Caregiver Lectures

Caregiver Lectures

Starting June 8th at 2 PM, lectures and discussions will be offered by the OASIS WeCare Institute to the general public bimonthly for Caregivers at the Heritage Barn in Brewster.

Lectures will continue on the 2nd and 4th Wednesday of each month.

Upcoming schedule

June 8th

What is cognitive decline? NASEM Health and Medicine Division, Anna Burke, MD, Barrow Neurological Institute

What is normal decline?

June 22nd

Depression & Cognitive Impairment, presented by Phil Borders, MD

July 13th

Is it Depression or Dementia? Claire Morley & Nicolette Asselin, MD

Types of declines that can be treated or slowed down.

July 27th

How should one go about diagnosing and why it is important to know from a provider trained on the subject?

Stories about misdiagnoses. Rush to diagnosis by unqualified providers.

August 10th

Understanding Dementia. What are the different type of dementia? Presented by Susanne Faith, R.N. CDP and Allan Johnson, MSW, Lic SW

How to get assistance if a family member has been diagnosed?

August 24th

Activities to reduce anxiety, by Claire Morley – Labyrinth Health Advocacy

Flowering your Mind, by Susanne Faith, R.N. CDP

September 14th

Managing Behaviors in Dementia, by Susanne Faith, R.N. CDP and Allan Johnson, MSW, Lic SW

What caregivers need to know about caring for someone? Options. Discuss Pro/con. Nicolette Asselin, M.D. OASIS WeCare Institute

September 28th

Caring for the Caregiver, by Claire Morley – Labyrinth Health Advocacy


March 2023


How can music help people who with Cognitive Decline?

How can music help people who with Cognitive Decline?

Jonathan Graff-Radford, M.D.*

Research suggests that listening to or singing songs can provide emotional and behavioral benefits for people with Alzheimer’s disease and other types of dementia. Musical memories are often preserved in Alzheimer’s disease because key brain areas linked to musical memory are relatively undamaged by the disease.

For example, music can:
Relieve stress
Reduce anxiety and depression
Reduce agitation
Music can also benefit caregivers by reducing anxiety and distress, lightening the mood, and providing a way to connect with loved ones who have Alzheimer’s disease — especially those who have difficulty communicating.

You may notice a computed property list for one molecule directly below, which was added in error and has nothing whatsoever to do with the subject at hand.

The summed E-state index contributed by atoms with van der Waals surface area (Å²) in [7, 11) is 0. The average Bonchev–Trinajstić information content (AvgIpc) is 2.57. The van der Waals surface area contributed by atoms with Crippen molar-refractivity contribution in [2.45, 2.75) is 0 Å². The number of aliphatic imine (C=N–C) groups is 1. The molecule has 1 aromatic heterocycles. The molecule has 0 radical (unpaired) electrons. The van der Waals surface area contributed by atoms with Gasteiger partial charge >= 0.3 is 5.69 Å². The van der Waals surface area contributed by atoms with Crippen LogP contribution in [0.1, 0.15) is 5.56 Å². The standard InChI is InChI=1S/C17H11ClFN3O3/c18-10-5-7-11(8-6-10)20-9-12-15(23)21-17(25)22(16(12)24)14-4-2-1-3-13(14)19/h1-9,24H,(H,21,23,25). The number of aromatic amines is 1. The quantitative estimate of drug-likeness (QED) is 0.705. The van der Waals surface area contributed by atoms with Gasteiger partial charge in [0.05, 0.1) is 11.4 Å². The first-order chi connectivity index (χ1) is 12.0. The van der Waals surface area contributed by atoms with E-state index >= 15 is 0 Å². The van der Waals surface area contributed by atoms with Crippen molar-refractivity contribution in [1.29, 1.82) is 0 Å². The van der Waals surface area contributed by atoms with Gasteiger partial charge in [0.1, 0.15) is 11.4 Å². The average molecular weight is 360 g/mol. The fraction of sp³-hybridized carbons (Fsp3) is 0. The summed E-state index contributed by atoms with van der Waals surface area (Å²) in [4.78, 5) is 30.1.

Read more
  • Jonathan Graff Radford, M.D., studies normal aging, mild cognitive impairment, cerebrovascular disease and neurodegenerative disorders. Specific disorders of interest include mild cognitive impairment, vascular cognitive impairment, Alzheimer’s disease, Lewy body dementia, corticobasal syndrome, posterior cortical atrophy and frontotemporal dementia.


How do you know when to worry or talk to your primary physician about your family member?

There are a number of assessments tools, but the simplest to take is called the SAGE Test.*

The benefits of this test is that SAGE can be a tool for measuring someone’s thinking ability over several years. The first time the test is taken could be considered a “baseline,” or the standard to be compared to when it’s taken again later. If scores on the test are worse two years later, this might indicate something’s wrong. Dementia diseases are progressive, worsening over time, and SAGE can help chart the progression.

Also, peace of mind can be huge. If you are stressed or exhausted (perhaps from caregiving for your loved one), then focus and memory might suffer. A person with a healthy brain may become worried that they’re showing signs of dementia. Taking a SAGE might reassure you that rather than developing an incurable brain disease, you just need more sleep.Doing this test at home is a solid marker.

View or download the SAGE Test

View or download instructions

Mental Health and problems with memory.


More information helps doctors make a better diagnosis. The questions on SAGE are diverse, asking someone to remember the date, do simple math problems, recall the names of objects or animals, and more. Because different types of dementias affect the brain differently, this is helpful for determining what’s wrong. Someone with Frontotemporal dementia, for instance, would have difficulty coming up with the right words, but less problems with memory.

Catching cognition problems early equals better treatment. Dementia cannot be cured, but its symptoms can be managed. The sooner management begins, the easier a person’s life with Alzheimer’s disease or related illness will be. If you or a loved one shows signs of developing dementia, you can better prepare for the future, including understanding what might be required of caregivers.

*SAGE stands for Self-Administered Gerocognitive Test.

Vaccination Tips

Vaccination Tips

Is some of the information circulating on the vaccine confusing?

Review these important points below:

Are you taking care of someone?

  • If yes, you are:
  • Home-Based Respite and Individual/Family Support staff  and entitled to receive the vaccine as part of phase 1.

Have you hired someone to take care of a loved one?

  • If yes, they are called:
  • Personal Care Attendants (PCAs) and they are entitled to receive the vaccine as part of phase 1.

Where can I get the Vaccine?

Find a vaccination clinic near where you live to schedule vaccinations ASAP.

Online scheduling (if your zip isn’t bringing a site, use the next larger town)

Phase 2


Mass. Vaccine Distribution

Clinical and non-clinical health care workers doing direct and COVID-facing care